We must still try to find a peaceful way to resolve this issue.  The only path that's left to us at this point, it seems to me, is that pressure track.  But it will require all of the international community to work together to try and bring enough pressure.  The point of the pressure is to bring the Iranians back to the negotiating table and to resolve this issue in a way that prevents Iran from having a nuclear weapon.  And I think that we are very much agreed that action by the international community, it looks like, is now the next step.

 

                Q     Mr. Gates, you said yesterday it was a miracle that Europe had contributed 50,000 troops to the effort in Afghanistan.  What accounts for that miracle?  And are you concerned that Europeans -- (off mike) -- continue to support such a large contingent for the time necessary to make progress?

 

                And Monsieur Morin, you are now at a third of your capacity for sending forces overseas.  So why is it that France is only sending 80 additional trainers?  Why did that take so long to reach that decision?  And might you send more in the months to come?

 

                SEC. GATES:  Well, first of all, I think that there has certainly been renewed energy on the part of NATO since the summit meeting at Strasbourg/Kehl.  Everybody that I know associated with this, including those of us who have served multiple U.S. administrations, have seen a renewed energy and a renewed commitment on the part of our NATO allies and our non-NATO contributing countries.  So there has been a significant increase in these numbers just since last April.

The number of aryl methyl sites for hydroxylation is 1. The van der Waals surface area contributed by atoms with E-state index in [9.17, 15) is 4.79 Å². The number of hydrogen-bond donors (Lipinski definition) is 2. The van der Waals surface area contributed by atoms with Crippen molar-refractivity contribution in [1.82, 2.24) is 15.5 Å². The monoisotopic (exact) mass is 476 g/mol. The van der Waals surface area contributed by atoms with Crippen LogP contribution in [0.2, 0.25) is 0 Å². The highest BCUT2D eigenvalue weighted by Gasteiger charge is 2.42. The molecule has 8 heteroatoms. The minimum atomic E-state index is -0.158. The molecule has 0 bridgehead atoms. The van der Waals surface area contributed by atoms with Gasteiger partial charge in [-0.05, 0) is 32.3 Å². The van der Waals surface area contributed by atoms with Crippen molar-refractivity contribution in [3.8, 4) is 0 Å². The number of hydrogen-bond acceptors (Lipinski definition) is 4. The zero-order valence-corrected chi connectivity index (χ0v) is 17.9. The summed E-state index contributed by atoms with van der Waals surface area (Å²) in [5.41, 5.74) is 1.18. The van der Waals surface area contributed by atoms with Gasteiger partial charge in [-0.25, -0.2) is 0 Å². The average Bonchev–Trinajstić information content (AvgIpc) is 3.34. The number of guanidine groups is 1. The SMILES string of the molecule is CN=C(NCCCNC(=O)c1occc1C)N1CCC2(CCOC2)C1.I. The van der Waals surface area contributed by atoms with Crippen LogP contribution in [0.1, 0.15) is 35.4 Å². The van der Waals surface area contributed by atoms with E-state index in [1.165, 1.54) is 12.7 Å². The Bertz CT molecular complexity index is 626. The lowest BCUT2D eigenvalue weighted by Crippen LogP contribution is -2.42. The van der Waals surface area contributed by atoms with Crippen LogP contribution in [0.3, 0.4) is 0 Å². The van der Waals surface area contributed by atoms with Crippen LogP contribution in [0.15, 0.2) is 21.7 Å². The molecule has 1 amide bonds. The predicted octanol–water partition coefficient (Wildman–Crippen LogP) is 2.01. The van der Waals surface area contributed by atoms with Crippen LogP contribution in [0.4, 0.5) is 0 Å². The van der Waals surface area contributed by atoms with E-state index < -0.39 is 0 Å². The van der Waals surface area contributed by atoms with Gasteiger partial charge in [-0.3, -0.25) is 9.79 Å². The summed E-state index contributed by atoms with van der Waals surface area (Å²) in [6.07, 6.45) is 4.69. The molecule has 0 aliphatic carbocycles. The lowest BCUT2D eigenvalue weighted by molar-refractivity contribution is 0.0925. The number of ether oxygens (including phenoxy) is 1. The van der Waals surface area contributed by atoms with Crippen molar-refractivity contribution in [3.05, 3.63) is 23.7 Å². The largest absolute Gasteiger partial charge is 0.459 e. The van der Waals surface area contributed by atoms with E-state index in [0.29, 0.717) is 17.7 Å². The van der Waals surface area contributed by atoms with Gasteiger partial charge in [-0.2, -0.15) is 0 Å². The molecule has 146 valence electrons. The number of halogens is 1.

But the reality is there has been a steady increase in the three years that I've been on this -- in this job.  When I first arrived, the first year I was here, there were about 17,000 troops from partnering and allied nations, and now we have almost three times that.  And I think it is due to an understanding, a greater understanding of the risks posed by Taliban success, again, in Afghanistan, that we're all threatened by this.

 

                And I would say that what has been key -- and I was once accused by one of my colleagues, the first year I was on this job, of megaphone diplomacy in terms of trying to get countries to send more troops.  So I decided to be quiet, and the results -- (chuckles) -- speak for themselves.